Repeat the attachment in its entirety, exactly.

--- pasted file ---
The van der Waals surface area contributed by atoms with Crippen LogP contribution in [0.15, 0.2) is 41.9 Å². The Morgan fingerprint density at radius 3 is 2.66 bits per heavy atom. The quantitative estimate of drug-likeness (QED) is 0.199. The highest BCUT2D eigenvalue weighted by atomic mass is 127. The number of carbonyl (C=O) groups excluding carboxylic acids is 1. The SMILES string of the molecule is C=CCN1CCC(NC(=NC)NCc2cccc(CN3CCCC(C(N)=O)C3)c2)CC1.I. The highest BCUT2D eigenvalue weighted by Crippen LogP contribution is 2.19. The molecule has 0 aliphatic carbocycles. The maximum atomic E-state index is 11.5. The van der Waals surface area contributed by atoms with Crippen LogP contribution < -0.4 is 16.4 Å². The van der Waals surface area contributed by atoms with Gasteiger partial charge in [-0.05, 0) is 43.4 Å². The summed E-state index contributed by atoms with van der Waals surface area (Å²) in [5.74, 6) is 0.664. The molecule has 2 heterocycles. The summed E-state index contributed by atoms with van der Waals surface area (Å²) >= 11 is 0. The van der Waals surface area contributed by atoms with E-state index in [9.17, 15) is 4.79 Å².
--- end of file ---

The van der Waals surface area contributed by atoms with Crippen LogP contribution in [0.15, 0.2) is 41.9 Å². The Morgan fingerprint density at radius 3 is 2.66 bits per heavy atom. The quantitative estimate of drug-likeness (QED) is 0.199. The highest BCUT2D eigenvalue weighted by atomic mass is 127. The number of carbonyl (C=O) groups excluding carboxylic acids is 1. The SMILES string of the molecule is C=CCN1CCC(NC(=NC)NCc2cccc(CN3CCCC(C(N)=O)C3)c2)CC1.I. The highest BCUT2D eigenvalue weighted by Crippen LogP contribution is 2.19. The molecule has 0 aliphatic carbocycles. The maximum atomic E-state index is 11.5. The van der Waals surface area contributed by atoms with Crippen LogP contribution < -0.4 is 16.4 Å². The van der Waals surface area contributed by atoms with Gasteiger partial charge in [-0.05, 0) is 43.4 Å². The summed E-state index contributed by atoms with van der Waals surface area (Å²) in [5.74, 6) is 0.664. The molecule has 2 heterocycles. The summed E-state index contributed by atoms with van der Waals surface area (Å²) >= 11 is 0. The van der Waals surface area contributed by atoms with E-state index in [9.17, 15) is 4.79 Å².